Reginald Pole's mother Margaret was also arrested, kept for several years under severe conditions in the Tower, and finally executed in 1541, protesting her innocence until the last - a highly publicised case which was considered a grave miscarriage of justice both at the time and later. Pole is known to have said that he would "...never fear to call himself the son of a martyr". She was beatified many centuries later, in 1886 by Pope Leo XIII).

      Aside from the aforementioned oppositional treatise, King's Henry's harshness towards the Pole family might have derived from Pole's mother, Margaret Pole n?e Plantagenet, being considered the last member of the House of Plantagenet. Under some circumstances, that fact could have made Reginald - until he definitely chose for the Church - a possible contender for the throne itself. Indeed, in 1535 Pole was considered by Eustace Chapuys, the Imperial ambassador to England, as a possible husband for Princess Mary, later Mary I of England.

      Pole was made cardinal under Pope Paul III in 1536, over Pole's own objections. In 1542 he was appointed as one of the three papal legates to preside over the Council of Trent, and after the death of Pope Paul III in 1549 Pole at one point had nearly the two-thirds of the vote he need to become Pope himself at the papal conclave, 1549-1550.

      The death of Edward VI Tudor on 6 Jul 1553 and the accession of Mary I to the throne of England hastened Pole's return from exile, as papal legate. In 1554 Cardinal Pole came to England to receive the kingdom back into the Roman fold. However, Mary and Emperor Charles V deliberately delayed him until 20 Nov 1554, due to apprehension that Pole might oppose the Queen's forthcoming marriage to Charles' son, Phillip II of Spain.

      On 13 Nov 1555, Cranmer was officially deprived of the See of Canterbury.?u? ?/u?Under Mary's rule, Pole was finally ordained as a priest on 20 Mar 1556 and raised to Archbishop of Canterbury, an office he would hold until his death. As well as his religious duties, he was in effect the Queen's chief minister and adviser.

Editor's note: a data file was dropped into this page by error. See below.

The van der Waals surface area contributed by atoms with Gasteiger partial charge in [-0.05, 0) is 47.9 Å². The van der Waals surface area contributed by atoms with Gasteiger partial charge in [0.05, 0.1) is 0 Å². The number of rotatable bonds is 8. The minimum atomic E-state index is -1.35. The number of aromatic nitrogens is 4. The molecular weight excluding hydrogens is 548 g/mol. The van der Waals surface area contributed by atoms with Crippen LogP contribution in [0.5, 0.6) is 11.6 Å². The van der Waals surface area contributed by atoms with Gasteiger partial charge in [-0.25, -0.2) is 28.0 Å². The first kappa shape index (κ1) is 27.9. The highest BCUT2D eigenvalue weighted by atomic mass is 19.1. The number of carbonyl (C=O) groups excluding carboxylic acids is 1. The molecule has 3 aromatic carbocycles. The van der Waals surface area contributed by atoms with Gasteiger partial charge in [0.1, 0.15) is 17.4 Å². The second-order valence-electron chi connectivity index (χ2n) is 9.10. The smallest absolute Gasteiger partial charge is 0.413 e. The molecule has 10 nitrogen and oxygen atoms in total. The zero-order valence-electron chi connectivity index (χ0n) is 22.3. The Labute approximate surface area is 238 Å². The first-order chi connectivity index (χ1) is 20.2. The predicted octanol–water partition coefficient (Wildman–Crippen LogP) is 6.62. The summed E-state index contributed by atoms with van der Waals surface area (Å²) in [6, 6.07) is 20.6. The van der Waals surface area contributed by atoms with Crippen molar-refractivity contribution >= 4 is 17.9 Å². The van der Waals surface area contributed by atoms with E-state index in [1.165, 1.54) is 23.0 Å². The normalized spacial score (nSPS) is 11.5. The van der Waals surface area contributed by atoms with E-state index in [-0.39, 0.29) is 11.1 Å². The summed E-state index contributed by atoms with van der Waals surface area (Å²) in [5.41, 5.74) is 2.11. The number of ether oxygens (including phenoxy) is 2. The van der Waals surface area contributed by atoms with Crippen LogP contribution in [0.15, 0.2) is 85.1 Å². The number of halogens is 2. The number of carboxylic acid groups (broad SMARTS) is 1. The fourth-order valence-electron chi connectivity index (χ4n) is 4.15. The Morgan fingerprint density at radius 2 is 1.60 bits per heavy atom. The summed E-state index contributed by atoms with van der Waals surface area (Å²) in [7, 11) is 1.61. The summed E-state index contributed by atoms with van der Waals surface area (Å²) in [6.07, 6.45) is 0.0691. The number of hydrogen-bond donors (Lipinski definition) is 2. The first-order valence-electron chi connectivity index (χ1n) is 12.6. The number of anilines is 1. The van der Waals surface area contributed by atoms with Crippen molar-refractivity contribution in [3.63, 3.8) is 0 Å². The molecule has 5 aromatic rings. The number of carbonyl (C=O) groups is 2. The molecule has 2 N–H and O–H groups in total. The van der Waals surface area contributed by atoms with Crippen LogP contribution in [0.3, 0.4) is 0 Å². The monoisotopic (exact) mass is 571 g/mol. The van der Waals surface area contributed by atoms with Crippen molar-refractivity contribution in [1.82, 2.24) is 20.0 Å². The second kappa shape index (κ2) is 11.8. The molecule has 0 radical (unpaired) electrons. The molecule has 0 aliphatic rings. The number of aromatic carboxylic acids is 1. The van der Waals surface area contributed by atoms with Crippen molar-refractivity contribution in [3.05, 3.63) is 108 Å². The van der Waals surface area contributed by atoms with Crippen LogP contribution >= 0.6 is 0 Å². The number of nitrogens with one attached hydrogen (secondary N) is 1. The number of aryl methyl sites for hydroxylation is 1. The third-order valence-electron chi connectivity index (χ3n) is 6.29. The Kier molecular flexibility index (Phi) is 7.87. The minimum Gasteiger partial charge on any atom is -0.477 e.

In 1555, Mary began burning Protestants for Heresy, executing 220 men and 60 women before her death in 1558. Pole shares responsibility for these persecutions which - contrary to his intention - contributed to the ultimate victory of the English Reformation.

      In 1557, Pope Paul IV imprisoned him in the castle of St Angelo (with others, including Egidio Foscherari and Giovanni Morone), on suspicion of being Lutherans. The prosecution entirely failed. Pole died in London on 17 Nov 1558, a few hours after Mary's death from illness. He was buried on the north side of the Corona at Canterbury Cathedral.

      Pole was the author of a book ?i?De Concilio?/i? and treatises on the authority of the Roman pontiff and the Anglican Reformation of England, and of many important letters, full of interest for the history of the time, edited by Querini (five volumes, Brescia, 1744-57).

      He is known for his strong condemnation of Machiavelli's book The Prince, which he read while in Italy, and on which he commented: "I found this type of book to be written by an enemy of the human race. It explains every means whereby religion, justice and any inclination toward virtue could be destroyed" [Dwyer, p. xxiii].

      Compiled and edited by Allen Alger, Alger Family Historian - e-mail: alger@alum.mit.edu [3]

  • Sources 
    1. [S59] Royalty of England.

    2. [S1341] Alger e-files - Shaw, George, George Shaw, E-mail from George Shaw - 31 Apr 2015 - Direct Shaw Descent From William the Conquerer (Reliability: 3).

    3. [S53] Wikipedia - http://en.wikipedia.org/, Reginald Pole - 1 Jul 2008 (Reliability: 3).